The scammer will call you about your item for sale and question if you really have the item. Then they will send you a 5 digit code and tell you to send it back to them. They use another phone number to send the code from. Once you send the code back to them you just signed up for a subscription. You can have a limit put on your cellphone for monthly subscriptions to protect yourself.

Guest's picture
MarkW

OK, folks, tell me if you think someone is trying to scam me. I'm trying to sell a snow thrower on Craig's List and got the following rather befuddling email yesterday after confirming that the item was still for sale. This message seems suspicious to me, but I can't figure out what the scam might be:

"Thanks for the prompt response to my mail. I will be buying from you so
please kindly withdraw the advert from C.LIST to avoid disturbance. Please
be informed that i will be paying with a certified check from my Bank it
will be delivered to you via United Parcel Service (UPS) or FedEx , Then,
the last price you're willing sell it for me so I'll need you to provide me
with the following information to facilitate the mailing of the check...

1.....Full name to write on the check
2.....Full Physical address to post the check
3.....City, State and Zip Code
4.....Home & Cell Phone to contact you

I will make arrangements for the pick up as soon as you have your money I am
completely satisfied with the advert and the payment will be delivered
within 4hours.** I use a hearing impaired phone # and will receive your
calls via email **

N.B UPS/FedEx does not deliver to a P.O box addresses.Thanks"

Guest's picture
Fran

Umm that is definitely a scam. The "check" they are giving to you is a fake and if you cash it you will be responsible for the lost money from the bank. Anything that says "dear" or "please kindly" or any other grammatical sentence structures of the sort ARE scams as well. And why can't you call him? He is "hearing" impaired? You are most likely talking to a foreign scammer from india, africa or any of the other countries they do stuff like this on!

Guest's picture
Guest

I had almost an identical response to a current listing I have, it was from a "Hustin Lee", instead, it asked for my paypal account "for quick and easy transfer of funds". I hate that they actually catch people in their web from time to time....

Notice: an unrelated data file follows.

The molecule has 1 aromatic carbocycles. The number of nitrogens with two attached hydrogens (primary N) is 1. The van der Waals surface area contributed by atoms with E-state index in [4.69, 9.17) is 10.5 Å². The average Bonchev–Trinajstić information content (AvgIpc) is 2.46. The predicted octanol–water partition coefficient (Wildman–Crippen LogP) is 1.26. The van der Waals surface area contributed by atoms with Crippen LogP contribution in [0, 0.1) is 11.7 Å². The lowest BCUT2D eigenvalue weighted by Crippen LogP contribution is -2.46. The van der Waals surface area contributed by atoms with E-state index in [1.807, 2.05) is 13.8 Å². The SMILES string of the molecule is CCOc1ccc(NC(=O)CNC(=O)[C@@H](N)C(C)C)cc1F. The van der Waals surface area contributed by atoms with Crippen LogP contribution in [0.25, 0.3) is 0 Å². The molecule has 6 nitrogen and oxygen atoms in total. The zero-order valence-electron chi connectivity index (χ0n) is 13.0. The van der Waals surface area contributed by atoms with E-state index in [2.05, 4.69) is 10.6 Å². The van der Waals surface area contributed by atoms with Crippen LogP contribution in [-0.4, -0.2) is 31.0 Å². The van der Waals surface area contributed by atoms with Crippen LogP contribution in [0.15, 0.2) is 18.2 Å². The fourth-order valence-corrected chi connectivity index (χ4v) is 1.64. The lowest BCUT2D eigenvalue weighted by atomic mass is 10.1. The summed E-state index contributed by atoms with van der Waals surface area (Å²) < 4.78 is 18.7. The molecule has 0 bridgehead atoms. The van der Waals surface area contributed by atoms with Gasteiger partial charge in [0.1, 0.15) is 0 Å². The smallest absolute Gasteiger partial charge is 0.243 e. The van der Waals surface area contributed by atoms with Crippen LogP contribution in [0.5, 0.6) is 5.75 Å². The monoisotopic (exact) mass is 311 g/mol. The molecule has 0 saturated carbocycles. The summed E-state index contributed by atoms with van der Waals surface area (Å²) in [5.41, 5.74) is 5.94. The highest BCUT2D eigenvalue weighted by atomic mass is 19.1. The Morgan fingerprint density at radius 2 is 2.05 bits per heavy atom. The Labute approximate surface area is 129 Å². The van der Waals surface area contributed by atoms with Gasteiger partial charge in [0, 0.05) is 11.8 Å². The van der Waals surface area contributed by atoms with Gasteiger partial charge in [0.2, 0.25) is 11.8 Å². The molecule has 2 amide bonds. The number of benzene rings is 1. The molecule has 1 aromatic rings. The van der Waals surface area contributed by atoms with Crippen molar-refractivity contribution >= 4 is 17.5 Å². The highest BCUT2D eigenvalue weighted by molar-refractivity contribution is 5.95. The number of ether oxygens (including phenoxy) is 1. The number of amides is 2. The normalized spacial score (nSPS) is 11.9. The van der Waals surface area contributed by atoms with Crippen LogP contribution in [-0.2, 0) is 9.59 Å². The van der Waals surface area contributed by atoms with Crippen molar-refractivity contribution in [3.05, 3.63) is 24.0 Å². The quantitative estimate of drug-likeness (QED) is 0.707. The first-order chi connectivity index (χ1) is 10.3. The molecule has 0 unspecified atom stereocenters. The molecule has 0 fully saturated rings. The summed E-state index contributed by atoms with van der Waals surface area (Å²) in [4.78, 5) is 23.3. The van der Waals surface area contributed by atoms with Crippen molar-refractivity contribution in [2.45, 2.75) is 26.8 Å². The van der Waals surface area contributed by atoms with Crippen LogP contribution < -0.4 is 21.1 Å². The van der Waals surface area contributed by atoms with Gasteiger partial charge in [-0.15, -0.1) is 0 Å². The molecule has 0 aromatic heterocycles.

Guest's picture
BGonzalez

Excuse me Fran, but I feel particularly inclined to remind you that most Craigslist scammers are in the United States in the city they are probably scamming. Scams happen everywhere. Don't be so quick to blame "other countries".

Guest's picture
kim

I just recived the same reply. My gut was tellng me something was wrong. I was offered 30.00 extra for taking the craigslist post down asap. Wanted my name...address..no po box...cell phome#. Was to be paid via curior and movers will pick up the item as soon as the cashiers check was cashed. Go with your gut.

Guest's picture
Nikki

I received the exact email for a hutch I am selling. Also 4 others with similar responses. My question is what would someone have to gain from this scam? I don't understand how they could benefit from this?

Guest's picture
Lori

I got the same note almost exactly. A friend said that these emails never mention the item specifically. I did send my name address and phone number and I am worried what might be done with this info. like the other writer below. I never received a check (yet) but if I do I plan to take it to the police. Any thoughts or suggestions?

Guest's picture
GuestDBG

Hi Mark. This exact thing just happened to me! But with a Paypal acct. What was the outcome? I just gave them the info yesterday, but thinking it could be a scam started searching. thanks for any info you can give me.
DBG

Guest's picture
Guest